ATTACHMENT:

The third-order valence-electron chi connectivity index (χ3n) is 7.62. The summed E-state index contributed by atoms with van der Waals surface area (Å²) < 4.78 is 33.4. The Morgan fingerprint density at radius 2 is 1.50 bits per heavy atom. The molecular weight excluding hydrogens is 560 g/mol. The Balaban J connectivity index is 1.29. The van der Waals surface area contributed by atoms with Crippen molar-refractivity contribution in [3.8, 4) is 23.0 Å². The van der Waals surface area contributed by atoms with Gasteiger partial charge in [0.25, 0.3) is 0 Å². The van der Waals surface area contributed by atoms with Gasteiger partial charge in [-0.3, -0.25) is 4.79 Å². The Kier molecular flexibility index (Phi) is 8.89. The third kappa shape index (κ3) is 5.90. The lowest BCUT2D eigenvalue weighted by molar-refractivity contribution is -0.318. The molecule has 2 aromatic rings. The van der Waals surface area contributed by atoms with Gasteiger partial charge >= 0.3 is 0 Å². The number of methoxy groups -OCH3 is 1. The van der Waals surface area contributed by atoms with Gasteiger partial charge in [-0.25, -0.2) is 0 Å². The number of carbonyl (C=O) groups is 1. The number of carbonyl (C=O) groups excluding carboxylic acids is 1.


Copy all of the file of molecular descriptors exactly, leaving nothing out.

The third-order valence-electron chi connectivity index (χ3n) is 7.62. The summed E-state index contributed by atoms with van der Waals surface area (Å²) < 4.78 is 33.4. The Morgan fingerprint density at radius 2 is 1.50 bits per heavy atom. The molecular weight excluding hydrogens is 560 g/mol. The Balaban J connectivity index is 1.29. The van der Waals surface area contributed by atoms with Crippen molar-refractivity contribution in [3.8, 4) is 23.0 Å². The van der Waals surface area contributed by atoms with Gasteiger partial charge in [0.25, 0.3) is 0 Å². The van der Waals surface area contributed by atoms with Gasteiger partial charge in [-0.3, -0.25) is 4.79 Å². The Kier molecular flexibility index (Phi) is 8.89. The third kappa shape index (κ3) is 5.90. The lowest BCUT2D eigenvalue weighted by molar-refractivity contribution is -0.318. The molecule has 2 aromatic rings. The van der Waals surface area contributed by atoms with Gasteiger partial charge >= 0.3 is 0 Å². The number of methoxy groups -OCH3 is 1. The van der Waals surface area contributed by atoms with Gasteiger partial charge in [-0.25, -0.2) is 0 Å². The number of carbonyl (C=O) groups is 1. The number of carbonyl (C=O) groups excluding carboxylic acids is 1.